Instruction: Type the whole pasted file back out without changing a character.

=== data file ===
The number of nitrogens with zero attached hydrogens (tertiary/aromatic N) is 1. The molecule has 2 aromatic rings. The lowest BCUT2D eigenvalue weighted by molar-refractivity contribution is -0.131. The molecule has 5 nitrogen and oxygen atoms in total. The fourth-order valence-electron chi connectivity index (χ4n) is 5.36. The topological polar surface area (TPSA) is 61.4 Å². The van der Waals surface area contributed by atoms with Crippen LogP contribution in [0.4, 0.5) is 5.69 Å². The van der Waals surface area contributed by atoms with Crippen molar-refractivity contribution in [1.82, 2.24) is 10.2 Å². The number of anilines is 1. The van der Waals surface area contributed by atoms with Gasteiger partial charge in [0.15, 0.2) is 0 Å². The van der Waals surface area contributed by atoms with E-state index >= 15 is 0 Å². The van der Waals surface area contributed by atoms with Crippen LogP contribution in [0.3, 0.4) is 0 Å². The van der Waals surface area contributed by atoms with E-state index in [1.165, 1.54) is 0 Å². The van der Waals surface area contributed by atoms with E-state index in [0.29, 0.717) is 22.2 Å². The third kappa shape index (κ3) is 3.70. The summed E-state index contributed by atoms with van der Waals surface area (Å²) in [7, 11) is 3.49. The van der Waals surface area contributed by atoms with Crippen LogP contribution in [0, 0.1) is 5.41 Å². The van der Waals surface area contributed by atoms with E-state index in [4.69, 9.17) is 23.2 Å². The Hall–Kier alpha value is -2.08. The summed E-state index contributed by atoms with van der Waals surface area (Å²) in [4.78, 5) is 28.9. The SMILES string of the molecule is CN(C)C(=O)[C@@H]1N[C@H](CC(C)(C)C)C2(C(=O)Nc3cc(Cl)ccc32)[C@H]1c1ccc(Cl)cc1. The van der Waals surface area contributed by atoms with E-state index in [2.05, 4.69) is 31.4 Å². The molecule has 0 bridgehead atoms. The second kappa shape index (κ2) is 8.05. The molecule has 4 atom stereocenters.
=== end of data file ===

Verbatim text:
The number of nitrogens with zero attached hydrogens (tertiary/aromatic N) is 1. The molecule has 2 aromatic rings. The lowest BCUT2D eigenvalue weighted by molar-refractivity contribution is -0.131. The molecule has 5 nitrogen and oxygen atoms in total. The fourth-order valence-electron chi connectivity index (χ4n) is 5.36. The topological polar surface area (TPSA) is 61.4 Å². The van der Waals surface area contributed by atoms with Crippen LogP contribution in [0.4, 0.5) is 5.69 Å². The van der Waals surface area contributed by atoms with Crippen molar-refractivity contribution in [1.82, 2.24) is 10.2 Å². The number of anilines is 1. The van der Waals surface area contributed by atoms with Gasteiger partial charge in [0.15, 0.2) is 0 Å². The van der Waals surface area contributed by atoms with E-state index >= 15 is 0 Å². The van der Waals surface area contributed by atoms with Crippen LogP contribution in [0.3, 0.4) is 0 Å². The van der Waals surface area contributed by atoms with E-state index in [1.165, 1.54) is 0 Å². The van der Waals surface area contributed by atoms with E-state index in [0.29, 0.717) is 22.2 Å². The third kappa shape index (κ3) is 3.70. The summed E-state index contributed by atoms with van der Waals surface area (Å²) in [7, 11) is 3.49. The van der Waals surface area contributed by atoms with Crippen LogP contribution in [0, 0.1) is 5.41 Å². The van der Waals surface area contributed by atoms with E-state index in [4.69, 9.17) is 23.2 Å². The Hall–Kier alpha value is -2.08. The summed E-state index contributed by atoms with van der Waals surface area (Å²) in [4.78, 5) is 28.9. The SMILES string of the molecule is CN(C)C(=O)[C@@H]1N[C@H](CC(C)(C)C)C2(C(=O)Nc3cc(Cl)ccc32)[C@H]1c1ccc(Cl)cc1. The van der Waals surface area contributed by atoms with E-state index in [2.05, 4.69) is 31.4 Å². The molecule has 0 bridgehead atoms. The second kappa shape index (κ2) is 8.05. The molecule has 4 atom stereocenters.